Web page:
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OCO Guide

Global Bitgetters,

What is an OCO order?

An OCO order is essentially a one-cancels-the-other order. Users can place two orders at the same time, i.e., one limit order and one stop limit order (an order placed when a condition is triggered). If one order executes (fully or partially), then the other order is automatically cancelled.

Note: If you cancel one order manually, the other order will be automatically cancelled.

Limit order: When the price reaches the specified value, the order is fully or partially executed.

Stop limit order: When a specific condition is triggered, the order is placed based on a designated price and amount.

How to place an OCO order

Navigate to the Spot Exchange page, click OCO, and then create an OCO buy order or sell order.

OCO Guide image 0

Limi t price: When the price reaches the specified value, the order is fully or partially executed.

Trigger price: This refers to the trigger condition of a stop limit order. When the price is triggered, the stop limit order will be placed.

When placing OCO orders, the price of the limit order should be set below the current price, and the trigger price should be set above the current price. Note: the price of a stop limit order can be set above or below the trigger price. To summarize: Limit price < current price < trigger price.

For example:

The current price is 10,000 USDT. A user sets the limit price at 9,000 USDT, the trigger price at 10,500 USDT, and a buying price of 10,500 USDT. After placing the OCO order, the price rises to 10,500 USDT. As a result, the system will cancel the limit order based on a price of 9,000 USDT, and place a buy order based on a price of 10,500 USDT. If the price drops to 9,000 USDT after placing the OCO order, the limit order will be partially or fully executed and the stop limit order will be cancelled.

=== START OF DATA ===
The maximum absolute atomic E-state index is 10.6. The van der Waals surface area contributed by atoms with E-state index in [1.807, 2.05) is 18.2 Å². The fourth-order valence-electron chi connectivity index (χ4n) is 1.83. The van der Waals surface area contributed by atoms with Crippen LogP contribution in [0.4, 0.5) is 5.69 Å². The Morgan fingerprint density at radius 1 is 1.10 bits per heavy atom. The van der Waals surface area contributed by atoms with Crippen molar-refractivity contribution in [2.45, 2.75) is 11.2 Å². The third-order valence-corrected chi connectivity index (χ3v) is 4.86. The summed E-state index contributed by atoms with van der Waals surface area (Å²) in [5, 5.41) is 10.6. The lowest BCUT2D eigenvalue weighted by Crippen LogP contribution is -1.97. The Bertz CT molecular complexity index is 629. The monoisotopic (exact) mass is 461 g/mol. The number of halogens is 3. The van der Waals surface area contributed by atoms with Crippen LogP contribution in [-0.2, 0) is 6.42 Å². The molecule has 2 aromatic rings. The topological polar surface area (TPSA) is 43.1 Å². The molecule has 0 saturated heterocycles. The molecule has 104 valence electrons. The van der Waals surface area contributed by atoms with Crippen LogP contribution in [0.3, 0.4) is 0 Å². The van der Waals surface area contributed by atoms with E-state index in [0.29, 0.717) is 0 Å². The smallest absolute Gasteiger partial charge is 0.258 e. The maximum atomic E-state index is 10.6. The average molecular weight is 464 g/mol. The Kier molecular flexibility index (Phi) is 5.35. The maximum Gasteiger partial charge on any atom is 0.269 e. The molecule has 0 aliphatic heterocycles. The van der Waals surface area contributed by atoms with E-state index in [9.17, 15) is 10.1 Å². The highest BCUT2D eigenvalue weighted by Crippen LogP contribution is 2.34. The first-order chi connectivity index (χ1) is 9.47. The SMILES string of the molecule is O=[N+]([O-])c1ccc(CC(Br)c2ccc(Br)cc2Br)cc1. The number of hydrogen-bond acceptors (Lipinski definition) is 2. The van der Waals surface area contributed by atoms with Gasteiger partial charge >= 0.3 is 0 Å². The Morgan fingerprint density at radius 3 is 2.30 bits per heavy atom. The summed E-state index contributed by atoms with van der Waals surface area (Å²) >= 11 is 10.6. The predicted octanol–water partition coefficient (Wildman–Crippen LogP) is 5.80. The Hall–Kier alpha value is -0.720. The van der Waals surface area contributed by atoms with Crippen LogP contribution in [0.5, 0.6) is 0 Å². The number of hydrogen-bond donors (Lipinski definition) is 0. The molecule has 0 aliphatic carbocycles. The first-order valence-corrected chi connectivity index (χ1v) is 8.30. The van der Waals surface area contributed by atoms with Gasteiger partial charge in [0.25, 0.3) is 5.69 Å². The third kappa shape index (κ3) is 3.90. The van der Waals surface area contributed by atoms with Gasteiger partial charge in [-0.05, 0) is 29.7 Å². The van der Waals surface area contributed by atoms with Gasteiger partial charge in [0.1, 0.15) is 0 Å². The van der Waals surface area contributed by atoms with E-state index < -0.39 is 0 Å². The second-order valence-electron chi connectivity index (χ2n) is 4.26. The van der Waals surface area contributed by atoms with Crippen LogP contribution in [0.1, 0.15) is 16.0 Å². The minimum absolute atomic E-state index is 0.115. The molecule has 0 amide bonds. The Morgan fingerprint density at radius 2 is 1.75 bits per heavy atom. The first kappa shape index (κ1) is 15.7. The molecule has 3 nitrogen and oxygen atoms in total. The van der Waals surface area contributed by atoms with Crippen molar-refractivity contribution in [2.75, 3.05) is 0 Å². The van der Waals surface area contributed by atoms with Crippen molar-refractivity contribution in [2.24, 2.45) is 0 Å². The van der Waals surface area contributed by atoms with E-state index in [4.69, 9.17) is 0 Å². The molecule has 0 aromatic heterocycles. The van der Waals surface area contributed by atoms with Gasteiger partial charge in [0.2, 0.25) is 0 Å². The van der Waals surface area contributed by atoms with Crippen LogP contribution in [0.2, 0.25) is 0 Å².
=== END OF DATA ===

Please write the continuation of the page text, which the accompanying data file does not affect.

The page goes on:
When placing an OCO sell order, the price of the limit order should be set above the current price, and the trigger price should be set below the current price. Note: the price of a stop limit order can be set above or below the trigger price in this scenario. In conclusion: Limit price > current price > trigger price.

Use case

A trader believes the price of BTC will continue to rise and wants to place an order, but they want to buy in at a lower price. If this isn’t possible, they can either wait for the price to fall, or place an OCO order and set a trigger price.

For example: The current price of BTC is 10,000 USDT, but the trader wants to buy in at 9,000 USDT. If the price fails to fall to 9,000 USDT, the trader may be willing to buy at a price of 10,500 USDT while the price keeps rising. As a result, the trader can set the following:

Limit price: 9,000 USDT

Trigger price: 10,500 USDT

Open price: 10,500 USDT

Quantity: 1

After the OCO order is placed, if the price drops to 9,000 USDT, the limit order based on a price of 9,000 USDT will be fully or partially executed and the stop limit order, based on a price of 10,500, will be cancelled. If the price rises to 10,500 USDT, the limit order based on a price of 9,000 USDT will be cancelled and a buying order of 1 BTC, based on a price of 10,500 USDT, will be executed.